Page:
I have found that most renters who own dogs do not have renters insurance and therefore are unprotected when their dogs bite or otherwise injure a person. The dog owners are not the only ones who are unprotected, however. When a dog owner is not insured, the victim either has to drop his claim for reasonable compensation, or bring it himself in small claims court. This is because insurance companies pay victims only 10 to 20 cents on the dollar when the victims do not have a lawyer, so a victim has to go to court to get a full cup of justice.
This is fine for cases that fit the criteria for small claims court, namely those involving injuries of low value, but is terrible for the serious cases. A serious case is ANY bite to the face, or a bite that results in significant scarring, disability, or medical costs. In such cases, the victim needs a lawyer who will fight for significant, fair compensation that will pay all the costs and compensate the victim for pain, suffering, loss of the quality of life, etc.
Here is the Catch-22: to retain a lawyer on a contingency fee basis (i.e., to retain a lawyer without having to pay him anything up front) there has to be a defendant with insurance or a defendant that is very rich. If the dog owner doesn't have insurance, the victim of a serious injury is usually out of luck because he can't possibly afford to pay a lawyer up front to chase a dog owner who rents an apartment and is so impecunious as to fail to protect himself with renters insurance. Even if your hourly-paid lawyer wins your case, you can't get blood out of a turnip.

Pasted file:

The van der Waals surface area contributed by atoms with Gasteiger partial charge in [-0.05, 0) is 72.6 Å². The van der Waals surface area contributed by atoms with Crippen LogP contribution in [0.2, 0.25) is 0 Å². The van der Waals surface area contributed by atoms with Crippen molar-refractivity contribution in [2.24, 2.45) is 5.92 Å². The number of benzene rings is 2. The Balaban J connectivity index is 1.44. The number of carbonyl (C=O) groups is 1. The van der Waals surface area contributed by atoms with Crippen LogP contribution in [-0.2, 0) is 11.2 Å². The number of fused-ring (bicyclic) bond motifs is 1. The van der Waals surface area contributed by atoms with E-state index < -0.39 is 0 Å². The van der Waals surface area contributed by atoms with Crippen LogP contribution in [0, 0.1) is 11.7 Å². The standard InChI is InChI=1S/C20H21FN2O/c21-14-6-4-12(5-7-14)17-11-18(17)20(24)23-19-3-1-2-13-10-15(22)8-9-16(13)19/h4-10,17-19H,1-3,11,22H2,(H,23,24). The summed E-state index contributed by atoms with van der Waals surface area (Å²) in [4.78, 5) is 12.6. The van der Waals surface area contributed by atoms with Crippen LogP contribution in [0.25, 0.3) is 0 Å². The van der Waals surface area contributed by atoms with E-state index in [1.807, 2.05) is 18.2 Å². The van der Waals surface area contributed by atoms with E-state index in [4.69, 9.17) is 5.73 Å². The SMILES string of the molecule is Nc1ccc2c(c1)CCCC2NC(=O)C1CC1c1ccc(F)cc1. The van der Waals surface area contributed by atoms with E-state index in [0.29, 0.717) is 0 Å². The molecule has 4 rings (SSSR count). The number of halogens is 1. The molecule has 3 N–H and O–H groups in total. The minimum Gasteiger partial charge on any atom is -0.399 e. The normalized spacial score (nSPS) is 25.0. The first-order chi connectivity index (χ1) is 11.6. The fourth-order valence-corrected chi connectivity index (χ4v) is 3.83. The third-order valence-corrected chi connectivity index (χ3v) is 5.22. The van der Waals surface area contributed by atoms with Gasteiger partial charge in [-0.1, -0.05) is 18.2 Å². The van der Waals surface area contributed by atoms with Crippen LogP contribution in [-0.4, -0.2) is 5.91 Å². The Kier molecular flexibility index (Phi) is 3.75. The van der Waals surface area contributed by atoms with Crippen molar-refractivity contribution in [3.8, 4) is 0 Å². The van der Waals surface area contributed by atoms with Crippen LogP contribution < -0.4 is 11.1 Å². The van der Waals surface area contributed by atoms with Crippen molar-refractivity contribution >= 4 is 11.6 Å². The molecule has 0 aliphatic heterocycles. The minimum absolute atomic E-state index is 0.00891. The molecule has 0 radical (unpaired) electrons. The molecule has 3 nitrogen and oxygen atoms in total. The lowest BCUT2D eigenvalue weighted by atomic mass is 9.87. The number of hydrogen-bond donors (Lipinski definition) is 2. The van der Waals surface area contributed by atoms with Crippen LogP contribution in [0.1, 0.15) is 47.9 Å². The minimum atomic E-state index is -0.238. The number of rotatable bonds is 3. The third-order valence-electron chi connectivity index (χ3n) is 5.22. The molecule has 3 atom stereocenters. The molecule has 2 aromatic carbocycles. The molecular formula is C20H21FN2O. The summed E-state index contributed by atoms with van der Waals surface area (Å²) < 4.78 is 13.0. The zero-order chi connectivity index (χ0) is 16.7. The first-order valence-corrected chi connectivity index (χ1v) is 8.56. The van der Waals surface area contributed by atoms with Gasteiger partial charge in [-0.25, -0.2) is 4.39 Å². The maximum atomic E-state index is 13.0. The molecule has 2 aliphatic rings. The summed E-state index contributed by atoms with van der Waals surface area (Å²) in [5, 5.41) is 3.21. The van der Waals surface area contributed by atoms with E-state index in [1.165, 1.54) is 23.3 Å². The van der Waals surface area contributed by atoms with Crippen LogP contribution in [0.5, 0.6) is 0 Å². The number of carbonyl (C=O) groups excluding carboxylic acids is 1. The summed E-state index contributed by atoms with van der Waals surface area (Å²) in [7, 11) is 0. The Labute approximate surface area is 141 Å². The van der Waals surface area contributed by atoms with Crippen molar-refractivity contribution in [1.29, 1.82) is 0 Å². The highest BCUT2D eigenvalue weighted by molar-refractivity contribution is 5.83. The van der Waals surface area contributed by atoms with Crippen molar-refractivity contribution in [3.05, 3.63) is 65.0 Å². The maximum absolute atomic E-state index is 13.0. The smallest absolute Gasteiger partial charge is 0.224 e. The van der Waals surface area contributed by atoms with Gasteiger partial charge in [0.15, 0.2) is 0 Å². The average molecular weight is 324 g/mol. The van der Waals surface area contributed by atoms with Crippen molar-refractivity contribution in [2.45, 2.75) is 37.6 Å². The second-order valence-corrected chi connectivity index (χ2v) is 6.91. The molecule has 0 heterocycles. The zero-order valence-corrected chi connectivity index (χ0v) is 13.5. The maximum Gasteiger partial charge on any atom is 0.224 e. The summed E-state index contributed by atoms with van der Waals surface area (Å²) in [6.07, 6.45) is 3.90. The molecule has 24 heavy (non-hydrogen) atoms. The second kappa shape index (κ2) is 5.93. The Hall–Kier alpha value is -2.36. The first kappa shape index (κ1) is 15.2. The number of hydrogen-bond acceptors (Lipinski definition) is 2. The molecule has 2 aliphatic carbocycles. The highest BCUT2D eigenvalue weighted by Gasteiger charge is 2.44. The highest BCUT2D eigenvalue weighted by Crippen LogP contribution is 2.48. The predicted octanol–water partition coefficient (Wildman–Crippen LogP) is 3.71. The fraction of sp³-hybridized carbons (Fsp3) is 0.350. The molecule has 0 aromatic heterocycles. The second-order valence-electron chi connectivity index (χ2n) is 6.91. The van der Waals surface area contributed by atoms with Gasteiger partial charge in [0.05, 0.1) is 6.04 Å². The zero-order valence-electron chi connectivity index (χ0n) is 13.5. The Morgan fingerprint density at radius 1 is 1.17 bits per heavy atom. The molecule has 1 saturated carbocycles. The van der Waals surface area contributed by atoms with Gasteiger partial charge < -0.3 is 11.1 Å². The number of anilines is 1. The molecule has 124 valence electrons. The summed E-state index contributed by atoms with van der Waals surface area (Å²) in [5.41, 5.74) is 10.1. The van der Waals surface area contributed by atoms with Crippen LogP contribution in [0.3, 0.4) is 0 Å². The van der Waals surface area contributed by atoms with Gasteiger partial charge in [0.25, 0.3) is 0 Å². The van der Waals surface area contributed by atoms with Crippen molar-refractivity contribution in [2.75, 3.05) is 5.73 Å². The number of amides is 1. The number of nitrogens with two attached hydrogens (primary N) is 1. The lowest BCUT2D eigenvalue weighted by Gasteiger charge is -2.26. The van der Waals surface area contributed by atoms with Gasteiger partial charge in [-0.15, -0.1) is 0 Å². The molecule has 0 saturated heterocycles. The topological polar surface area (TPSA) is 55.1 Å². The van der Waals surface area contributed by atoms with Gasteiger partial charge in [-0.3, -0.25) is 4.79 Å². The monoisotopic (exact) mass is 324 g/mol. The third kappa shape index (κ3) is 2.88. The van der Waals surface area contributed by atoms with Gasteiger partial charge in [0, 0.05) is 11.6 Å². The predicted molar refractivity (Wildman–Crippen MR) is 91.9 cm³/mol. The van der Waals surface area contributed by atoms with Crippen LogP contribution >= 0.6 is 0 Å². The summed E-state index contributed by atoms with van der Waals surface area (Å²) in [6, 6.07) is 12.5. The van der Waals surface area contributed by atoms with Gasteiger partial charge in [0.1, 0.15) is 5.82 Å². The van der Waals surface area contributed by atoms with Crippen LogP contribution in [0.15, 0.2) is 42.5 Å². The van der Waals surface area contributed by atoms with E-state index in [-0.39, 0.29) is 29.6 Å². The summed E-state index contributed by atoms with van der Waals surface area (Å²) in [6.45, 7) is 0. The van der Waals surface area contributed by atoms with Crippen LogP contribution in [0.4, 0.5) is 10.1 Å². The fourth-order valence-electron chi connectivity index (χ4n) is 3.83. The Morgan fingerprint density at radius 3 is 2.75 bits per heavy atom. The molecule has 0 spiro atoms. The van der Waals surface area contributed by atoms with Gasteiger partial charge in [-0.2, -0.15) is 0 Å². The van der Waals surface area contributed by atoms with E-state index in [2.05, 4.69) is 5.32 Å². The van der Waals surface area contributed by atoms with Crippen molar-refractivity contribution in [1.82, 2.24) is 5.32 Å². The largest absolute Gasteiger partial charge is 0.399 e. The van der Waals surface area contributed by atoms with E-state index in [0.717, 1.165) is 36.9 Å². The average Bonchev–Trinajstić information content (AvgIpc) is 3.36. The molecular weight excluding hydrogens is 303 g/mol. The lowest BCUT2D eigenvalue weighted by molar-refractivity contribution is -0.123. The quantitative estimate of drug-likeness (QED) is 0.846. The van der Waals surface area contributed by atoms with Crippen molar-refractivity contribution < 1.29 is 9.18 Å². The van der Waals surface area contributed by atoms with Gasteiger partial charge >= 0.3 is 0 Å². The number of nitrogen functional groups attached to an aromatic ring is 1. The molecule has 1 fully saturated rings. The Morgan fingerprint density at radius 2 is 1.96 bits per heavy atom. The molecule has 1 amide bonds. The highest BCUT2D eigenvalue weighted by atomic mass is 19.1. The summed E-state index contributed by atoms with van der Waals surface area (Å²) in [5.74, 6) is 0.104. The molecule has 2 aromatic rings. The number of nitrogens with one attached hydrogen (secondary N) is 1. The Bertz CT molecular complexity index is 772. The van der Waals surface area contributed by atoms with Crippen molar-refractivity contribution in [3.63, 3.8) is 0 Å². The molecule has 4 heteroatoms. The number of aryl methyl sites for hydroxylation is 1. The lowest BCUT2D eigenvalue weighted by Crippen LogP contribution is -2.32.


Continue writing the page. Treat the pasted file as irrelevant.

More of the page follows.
If the animal control departments were fully staffed, properly funded, and 100% committed to getting justice for dog bite victims, these authorities would have the ability to get the dog bite victims compensated -- or at least have a better chance at getting compensation -- because of the sentencing laws. If a dog owner were found guilty because of a dog attack, the sentence could include a restitution order in an amount that would cover the victim's economic losses. Although such orders do not bring a full cup of justice because restitution typically does not include compensation for pain, suffering, anxiety, loss of the quality of life, etc., they nevertheless cover medical costs and loss of income. This remedy can be a good one for the victim, and if the dog owner doesn't pay, he can be jailed.
What we all know, however, is that animal control departments are letting the public down by not getting convictions, not classifying vicious dogs as vicious, and often not doing anything at all after a dog attack. By not prosecuting dog owners as they are supposed to be prosecuted, the animal control authorities are depriving victims of their remedy of restitution, among other things. This is a remedy guaranteed by the constitutions of a number of states, including California, so this failure is very significant from a legal standpoint. But it is also significant from an economic standpoint, because when the wrongdoers do not pay for the medical treatment, it is the taxpayers and the health insurers who have to pay.
In the end, we are all hurt when the animal control laws are not enforced. We face greater risks on the street, and pay higher costs for health insurance and public programs like Medicaid. It's not fair to the victims or to the rest of us.